Early spring flowering shrubs are a great way to bring bright and seasonal colors to your landscape. Valued for their March or April blooms, these shrubs offer more than just pretty flowers.
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Winter heath begins blooming in USDA plant hardiness zone 5 during late fall and continues blooming into spring. These flowers persist throughout winter and are still going strong as spring rolls around. Bridging the gap between the end of one growing season and the beginning of another, this is one special plant.
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Witch hazel plants are flowering shrubs that are prized for their bright blooms that arrive as early as March. The plant has yellow flowers with a warm, spicy fragrance that precede the leaves, blooming in late winter to early spring.
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Forsythias are flowering shrubs known for their long branches that fill with brilliant yellow blooms early in spring. The forsythia belongs to the olive family and grows in zones 5 through 8. However, once these shrubs bloom in the spring, you'll have to wait until next year to see their bright yellow color again.
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Andromeda (Pieris japonica) is a shade-tolerant bush that can start blooming as early as March and can have distinctively fragrant flowers. Some people find their smell offensive, while others find it pleasing. If you dislike strong flower aromas, you may land in the former group.Continue to 5 of 11 below.
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The flowering quince is a thorny, multi-stemmed deciduous shrub. Despite its somewhat messy growth habit, this shrub produces beautiful red, orange, white, or pink flowers that bloom as early as March or April. Related to roses, flowering quince has a thorny exterior and an easy-to-grow nature, making it a good choice for barrier plantings.
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The Japanese rose is a somewhat fanciful common name for Kerria japonica. It's not a rose in the traditional sense, as it does not belong to the genus Rosa, although it is, in fact, a member of the very large rose family. This bush puts on a magnificent display when in bloom, but its contribution hardly ends there. You can see its bright yellow blooms and kelly green bark in zones 4 through 9 during early spring for up to six weeks.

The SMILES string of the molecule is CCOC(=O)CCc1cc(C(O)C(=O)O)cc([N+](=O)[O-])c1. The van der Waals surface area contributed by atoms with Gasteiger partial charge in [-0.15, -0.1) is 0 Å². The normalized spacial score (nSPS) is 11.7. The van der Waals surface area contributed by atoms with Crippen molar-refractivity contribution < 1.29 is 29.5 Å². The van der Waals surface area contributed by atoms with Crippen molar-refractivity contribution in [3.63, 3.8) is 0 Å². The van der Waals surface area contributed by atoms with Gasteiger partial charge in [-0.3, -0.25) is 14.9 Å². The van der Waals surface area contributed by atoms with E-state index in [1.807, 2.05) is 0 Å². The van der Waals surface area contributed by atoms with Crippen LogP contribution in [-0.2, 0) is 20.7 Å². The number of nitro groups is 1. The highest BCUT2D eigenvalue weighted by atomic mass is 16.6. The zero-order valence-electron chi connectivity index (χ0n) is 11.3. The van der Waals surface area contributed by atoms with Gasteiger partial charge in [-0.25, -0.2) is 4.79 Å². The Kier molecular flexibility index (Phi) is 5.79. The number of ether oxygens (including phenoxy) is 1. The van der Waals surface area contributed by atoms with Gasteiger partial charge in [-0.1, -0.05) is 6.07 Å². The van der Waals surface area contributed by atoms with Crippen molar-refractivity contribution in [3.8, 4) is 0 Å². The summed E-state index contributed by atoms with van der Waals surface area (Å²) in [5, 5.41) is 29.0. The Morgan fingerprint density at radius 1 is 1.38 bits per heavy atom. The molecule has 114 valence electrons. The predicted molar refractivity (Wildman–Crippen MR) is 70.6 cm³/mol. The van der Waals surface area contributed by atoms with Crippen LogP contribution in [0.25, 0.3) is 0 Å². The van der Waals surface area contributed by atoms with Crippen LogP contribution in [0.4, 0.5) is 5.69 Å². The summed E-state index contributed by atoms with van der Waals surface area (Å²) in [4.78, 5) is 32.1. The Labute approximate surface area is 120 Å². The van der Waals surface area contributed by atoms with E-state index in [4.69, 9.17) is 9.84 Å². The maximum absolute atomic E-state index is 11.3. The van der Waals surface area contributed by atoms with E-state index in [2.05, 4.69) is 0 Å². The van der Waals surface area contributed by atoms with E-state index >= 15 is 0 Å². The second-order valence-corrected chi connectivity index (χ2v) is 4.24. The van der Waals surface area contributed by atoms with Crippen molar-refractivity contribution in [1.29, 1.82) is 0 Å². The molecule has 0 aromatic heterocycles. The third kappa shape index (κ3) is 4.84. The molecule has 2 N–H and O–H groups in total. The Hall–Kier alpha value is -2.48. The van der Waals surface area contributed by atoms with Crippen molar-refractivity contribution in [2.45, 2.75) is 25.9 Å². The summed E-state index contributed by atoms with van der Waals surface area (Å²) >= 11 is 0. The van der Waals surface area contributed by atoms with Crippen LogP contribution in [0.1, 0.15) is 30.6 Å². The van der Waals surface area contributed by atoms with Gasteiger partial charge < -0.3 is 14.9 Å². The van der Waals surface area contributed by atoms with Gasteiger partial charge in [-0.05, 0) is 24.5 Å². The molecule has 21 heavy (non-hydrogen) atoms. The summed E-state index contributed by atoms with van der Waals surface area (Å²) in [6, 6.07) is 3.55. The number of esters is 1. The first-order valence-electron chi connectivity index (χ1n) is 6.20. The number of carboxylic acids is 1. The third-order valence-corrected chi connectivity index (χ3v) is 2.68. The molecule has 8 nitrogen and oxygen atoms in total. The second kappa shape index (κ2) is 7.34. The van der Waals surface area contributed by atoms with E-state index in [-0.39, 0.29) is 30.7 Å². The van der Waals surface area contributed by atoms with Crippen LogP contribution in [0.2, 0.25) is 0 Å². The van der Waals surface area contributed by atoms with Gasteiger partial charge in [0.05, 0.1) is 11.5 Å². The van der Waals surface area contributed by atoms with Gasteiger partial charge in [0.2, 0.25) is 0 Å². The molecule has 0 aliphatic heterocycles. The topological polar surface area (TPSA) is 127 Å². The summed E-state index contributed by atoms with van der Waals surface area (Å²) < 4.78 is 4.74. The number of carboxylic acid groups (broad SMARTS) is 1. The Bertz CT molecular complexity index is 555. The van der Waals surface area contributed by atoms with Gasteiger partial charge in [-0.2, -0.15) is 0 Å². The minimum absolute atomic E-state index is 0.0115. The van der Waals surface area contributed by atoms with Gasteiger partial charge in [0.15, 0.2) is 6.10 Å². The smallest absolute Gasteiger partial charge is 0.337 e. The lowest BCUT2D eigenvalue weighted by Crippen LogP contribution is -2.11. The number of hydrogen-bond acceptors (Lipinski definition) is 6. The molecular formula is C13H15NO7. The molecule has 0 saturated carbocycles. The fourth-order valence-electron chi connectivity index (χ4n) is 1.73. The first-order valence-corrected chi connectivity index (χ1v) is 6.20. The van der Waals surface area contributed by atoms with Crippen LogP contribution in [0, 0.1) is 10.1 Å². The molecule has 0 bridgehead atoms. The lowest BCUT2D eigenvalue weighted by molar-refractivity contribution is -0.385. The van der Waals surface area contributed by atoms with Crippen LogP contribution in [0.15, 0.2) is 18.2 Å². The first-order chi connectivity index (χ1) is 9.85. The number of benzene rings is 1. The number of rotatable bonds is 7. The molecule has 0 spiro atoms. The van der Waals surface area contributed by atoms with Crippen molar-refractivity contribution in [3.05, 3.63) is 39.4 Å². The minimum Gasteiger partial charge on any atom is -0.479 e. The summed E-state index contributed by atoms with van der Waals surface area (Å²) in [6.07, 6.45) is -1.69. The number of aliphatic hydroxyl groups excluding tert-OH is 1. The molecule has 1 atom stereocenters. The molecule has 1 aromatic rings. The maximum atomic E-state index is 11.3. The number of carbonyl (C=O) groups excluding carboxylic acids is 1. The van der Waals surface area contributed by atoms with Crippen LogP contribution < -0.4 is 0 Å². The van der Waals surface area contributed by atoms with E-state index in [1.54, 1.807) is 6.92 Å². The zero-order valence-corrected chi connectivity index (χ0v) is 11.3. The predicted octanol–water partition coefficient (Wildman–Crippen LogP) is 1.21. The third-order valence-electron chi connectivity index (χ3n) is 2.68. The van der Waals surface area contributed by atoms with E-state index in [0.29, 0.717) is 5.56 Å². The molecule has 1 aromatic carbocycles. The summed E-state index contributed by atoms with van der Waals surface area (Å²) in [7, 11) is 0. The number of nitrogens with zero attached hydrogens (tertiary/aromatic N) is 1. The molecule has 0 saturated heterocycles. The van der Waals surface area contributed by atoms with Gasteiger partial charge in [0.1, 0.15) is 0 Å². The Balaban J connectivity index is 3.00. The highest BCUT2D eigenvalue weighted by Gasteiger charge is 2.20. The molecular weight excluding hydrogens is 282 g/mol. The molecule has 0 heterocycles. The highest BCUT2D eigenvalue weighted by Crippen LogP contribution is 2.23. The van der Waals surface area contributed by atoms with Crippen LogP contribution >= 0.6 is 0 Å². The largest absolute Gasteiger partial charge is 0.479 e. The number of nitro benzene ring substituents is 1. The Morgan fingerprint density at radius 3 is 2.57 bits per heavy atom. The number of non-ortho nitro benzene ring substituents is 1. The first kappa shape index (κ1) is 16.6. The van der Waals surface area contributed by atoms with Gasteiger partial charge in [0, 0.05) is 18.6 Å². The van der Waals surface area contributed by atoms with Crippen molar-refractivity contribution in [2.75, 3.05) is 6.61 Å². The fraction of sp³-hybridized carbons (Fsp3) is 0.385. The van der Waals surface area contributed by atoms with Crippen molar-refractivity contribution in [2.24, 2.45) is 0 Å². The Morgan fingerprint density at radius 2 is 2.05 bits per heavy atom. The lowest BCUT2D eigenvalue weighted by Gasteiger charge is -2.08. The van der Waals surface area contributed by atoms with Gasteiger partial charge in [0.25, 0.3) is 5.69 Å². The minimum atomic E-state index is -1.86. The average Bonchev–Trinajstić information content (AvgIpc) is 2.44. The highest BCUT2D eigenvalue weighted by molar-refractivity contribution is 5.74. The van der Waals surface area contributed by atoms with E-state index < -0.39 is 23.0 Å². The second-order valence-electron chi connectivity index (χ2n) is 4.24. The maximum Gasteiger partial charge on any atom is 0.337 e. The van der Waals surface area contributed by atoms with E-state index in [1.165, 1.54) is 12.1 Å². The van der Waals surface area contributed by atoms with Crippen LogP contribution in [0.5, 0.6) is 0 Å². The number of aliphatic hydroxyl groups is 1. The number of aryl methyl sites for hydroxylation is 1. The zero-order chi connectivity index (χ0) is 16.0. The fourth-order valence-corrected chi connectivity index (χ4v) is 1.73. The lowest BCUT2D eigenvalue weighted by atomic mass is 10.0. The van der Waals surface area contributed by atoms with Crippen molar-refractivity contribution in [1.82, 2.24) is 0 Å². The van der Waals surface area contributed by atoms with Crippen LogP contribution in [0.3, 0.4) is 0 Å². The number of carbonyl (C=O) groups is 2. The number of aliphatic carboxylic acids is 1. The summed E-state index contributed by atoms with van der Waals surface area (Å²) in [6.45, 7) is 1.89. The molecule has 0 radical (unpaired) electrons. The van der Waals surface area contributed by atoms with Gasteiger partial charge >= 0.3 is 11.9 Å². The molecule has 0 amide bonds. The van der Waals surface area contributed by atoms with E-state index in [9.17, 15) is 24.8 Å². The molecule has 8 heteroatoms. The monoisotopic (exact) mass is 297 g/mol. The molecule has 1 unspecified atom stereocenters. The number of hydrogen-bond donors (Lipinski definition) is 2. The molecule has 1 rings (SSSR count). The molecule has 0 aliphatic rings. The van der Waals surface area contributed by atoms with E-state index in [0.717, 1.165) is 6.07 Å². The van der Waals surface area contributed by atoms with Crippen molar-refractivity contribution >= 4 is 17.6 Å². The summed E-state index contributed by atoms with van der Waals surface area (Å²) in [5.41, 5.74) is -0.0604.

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Koreanspice viburnum is a flowering bush that transforms three times throughout spring, summer, and fall. With flowering blooms that can be seen in early spring, this plant will grow best in zones 4 through 7. However, its blooms transform into bright red berries in the summer that mature into a dark, almost black, hue just in time for fall.
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With landscape value in both spring and fall, Dwarf fothergilla is one of those shrubs that serves double duty. It grows best in zones 5 through 8, and its "bottle brush" blooms can be seen in early spring. These flowers mature by transforming into orange, yellow, green, and purple hues in the fall.Continue to 9 of 11 below.
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Golden Oriole azaleas bear light orange flowers that bloom in early spring and mature into red-orange hues in the fall. They grow best in zones 5 through 8 and can reach a height of 6 feet.
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There's no doubt that azaleas are among the most popular spring flowers in North America. The Stewartstonian azalea is a red-flowered evergreen shrub that blooms in April and grows best in zones 5 through 8. It is yet another early-spring flowering shrub that transforms its flowers and leaves into a dark red hue by fall.